Here's a protip for life in general - worry about the things that make a difference, don't worry about things that don't. Another - You'll die if you worry, and die if you don't. So just get on with life and stop worrying.
We get a lot of inquiries here at RP Towers from people with worries. The usual worry is that they don't have the right equipment. Sometimes they are justified - plugging a microphone into an interface with only line inputs is never going to lead to success. But no-one knows these things automatically so we are happy to help.
But quite often we find that people are worrying about things that don't really make any difference. We take it that anyone who follows RecordProducer.com and Audio Masterclass is primarily interested in making music and/or recordings of a professional standard. And by 'professional standard' we mean a quality that will satisfy a typical industry client, or sell into the market.
So let's have a look at the 16-bit to 24-bit conversion issue. Is it an issue at all really?
The first thing to consider is the significance of each of the bits. Those sixteen bits are used to quantify the voltage level of an analog signal in digital terms, in 65,536 steps (2 to the power 16).
So if at any instant the digital signal is at 1001010001101011 then that is a digital description of the instantaneous level of an analog voltage. In digital terms, the left-most 1 or 0 is the most significant bit. The right-most 1 or 0 is the least significant bit. Going from left to right, the signal is described with greater and greater accuracy, or you could say in finer and finer detail.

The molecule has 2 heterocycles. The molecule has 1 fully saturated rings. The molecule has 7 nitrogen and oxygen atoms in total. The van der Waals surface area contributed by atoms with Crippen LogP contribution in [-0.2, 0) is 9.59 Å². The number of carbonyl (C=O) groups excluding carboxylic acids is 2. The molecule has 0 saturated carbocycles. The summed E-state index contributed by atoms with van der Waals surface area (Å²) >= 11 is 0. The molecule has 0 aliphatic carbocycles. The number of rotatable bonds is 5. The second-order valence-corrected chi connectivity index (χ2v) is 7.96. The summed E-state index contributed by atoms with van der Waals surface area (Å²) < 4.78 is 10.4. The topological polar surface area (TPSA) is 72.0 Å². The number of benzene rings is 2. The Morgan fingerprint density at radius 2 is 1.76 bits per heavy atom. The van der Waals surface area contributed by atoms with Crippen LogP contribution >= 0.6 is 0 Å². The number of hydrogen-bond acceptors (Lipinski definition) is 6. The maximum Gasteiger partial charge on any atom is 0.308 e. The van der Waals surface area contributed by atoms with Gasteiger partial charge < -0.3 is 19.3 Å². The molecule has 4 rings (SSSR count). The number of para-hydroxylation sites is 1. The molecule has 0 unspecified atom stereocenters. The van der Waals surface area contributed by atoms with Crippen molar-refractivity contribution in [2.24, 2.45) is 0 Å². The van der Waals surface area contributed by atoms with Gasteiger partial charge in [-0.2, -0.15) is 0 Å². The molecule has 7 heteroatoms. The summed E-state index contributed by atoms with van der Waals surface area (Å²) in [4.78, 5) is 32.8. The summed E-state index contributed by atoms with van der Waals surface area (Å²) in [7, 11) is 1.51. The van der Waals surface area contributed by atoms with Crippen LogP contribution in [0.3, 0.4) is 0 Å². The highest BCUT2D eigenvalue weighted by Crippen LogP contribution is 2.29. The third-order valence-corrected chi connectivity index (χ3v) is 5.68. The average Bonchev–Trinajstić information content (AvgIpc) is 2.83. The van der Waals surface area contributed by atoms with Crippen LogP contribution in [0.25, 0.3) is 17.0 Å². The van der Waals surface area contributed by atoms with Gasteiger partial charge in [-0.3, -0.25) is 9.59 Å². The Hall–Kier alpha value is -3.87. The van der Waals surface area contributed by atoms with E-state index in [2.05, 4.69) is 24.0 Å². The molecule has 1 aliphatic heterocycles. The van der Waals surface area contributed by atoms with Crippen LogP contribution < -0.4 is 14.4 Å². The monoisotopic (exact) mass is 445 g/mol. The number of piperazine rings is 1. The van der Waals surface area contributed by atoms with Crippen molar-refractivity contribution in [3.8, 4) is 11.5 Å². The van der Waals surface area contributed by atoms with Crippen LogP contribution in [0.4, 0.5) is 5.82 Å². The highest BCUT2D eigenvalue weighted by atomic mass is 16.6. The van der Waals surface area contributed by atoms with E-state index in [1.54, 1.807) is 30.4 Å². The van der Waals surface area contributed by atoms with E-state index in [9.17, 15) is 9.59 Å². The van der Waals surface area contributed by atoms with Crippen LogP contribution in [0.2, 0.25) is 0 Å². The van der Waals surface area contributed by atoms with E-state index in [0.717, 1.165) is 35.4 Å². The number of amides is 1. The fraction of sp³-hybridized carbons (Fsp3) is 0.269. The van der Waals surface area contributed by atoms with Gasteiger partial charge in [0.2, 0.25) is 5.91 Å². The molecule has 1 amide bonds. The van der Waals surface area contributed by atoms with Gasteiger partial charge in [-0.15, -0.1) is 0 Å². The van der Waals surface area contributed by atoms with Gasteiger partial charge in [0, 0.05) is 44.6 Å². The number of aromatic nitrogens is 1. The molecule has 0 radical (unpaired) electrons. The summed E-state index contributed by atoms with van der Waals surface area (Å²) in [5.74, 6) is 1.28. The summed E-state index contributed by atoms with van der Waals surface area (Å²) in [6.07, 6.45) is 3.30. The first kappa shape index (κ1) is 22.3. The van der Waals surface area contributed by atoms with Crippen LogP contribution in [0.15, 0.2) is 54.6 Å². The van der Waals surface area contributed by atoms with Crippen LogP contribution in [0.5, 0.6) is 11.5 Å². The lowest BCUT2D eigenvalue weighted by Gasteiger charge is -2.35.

Sixteen bits are sufficient to describe a signal with a dynamic range of 96 decibels from its loudest to its quietest parts. (In real life it's a little less, but we'll stick with the theory.)
96 decibels is a HUGE dynamic range. Play some music really loud through your monitors. Now reduce the level by 96 dB. What can you hear? Nothing. Or as near to nothing as makes hardly any difference.
When a 16-bit signal is imported into a 24-bit session, all that happens is that eight more bits are added to the right of the previously least significant bit. In this case, they should all be zeroes as the 16-bit signal has no information here.
But what about dither?
Ah, there just has to be a complication....
One problem with digital audio is quantization distortion at very low levels. It sounds nasty and it is something to be concerned about. The way it is dealt with is to add a little dither noise right at the end of the recording chain. This eliminates the distortion and although adding noise sounds like a bad thing, it isn't - it's totally good. You will almost certainly have a plug-in for it.
So what difference would it make whether or not your 16-bit files were dithered?
Well if they are undithered what will happen is that quantization distortion will remain in the lower levels of the 16-bit signal.
If your 16-bit files are dithered, then all should be fine. Unless of course your DAW's import function adds dither without you knowing about it, in which case you have dithered twice so your signal is now noisier than it ought to have been.
The question is of course, do you know whether your 16-bit files are dithered? If they sound free from distortion at very low levels, they probably are. And if you can't hear any quantization distortion, well it doesn't really make much difference.
Dither is something that people can often get really worried about. Ideally you wouldn't add any yourself at all and leave it to the mastering engineer.
But why not explore dither for yourself - play around with some very low level audio -70 or -80 and below. Switch dither in and out; try different types of dither. When you hear what it does for yourself, you will be in a good position to make decisions.
In summary, if you need to import 16-bit files into a 24-bit session, just go ahead and do it. Listen closely - if they sound like they need dither then add it (at the 16-bit level). If they don't, then just leave them be. Why worry?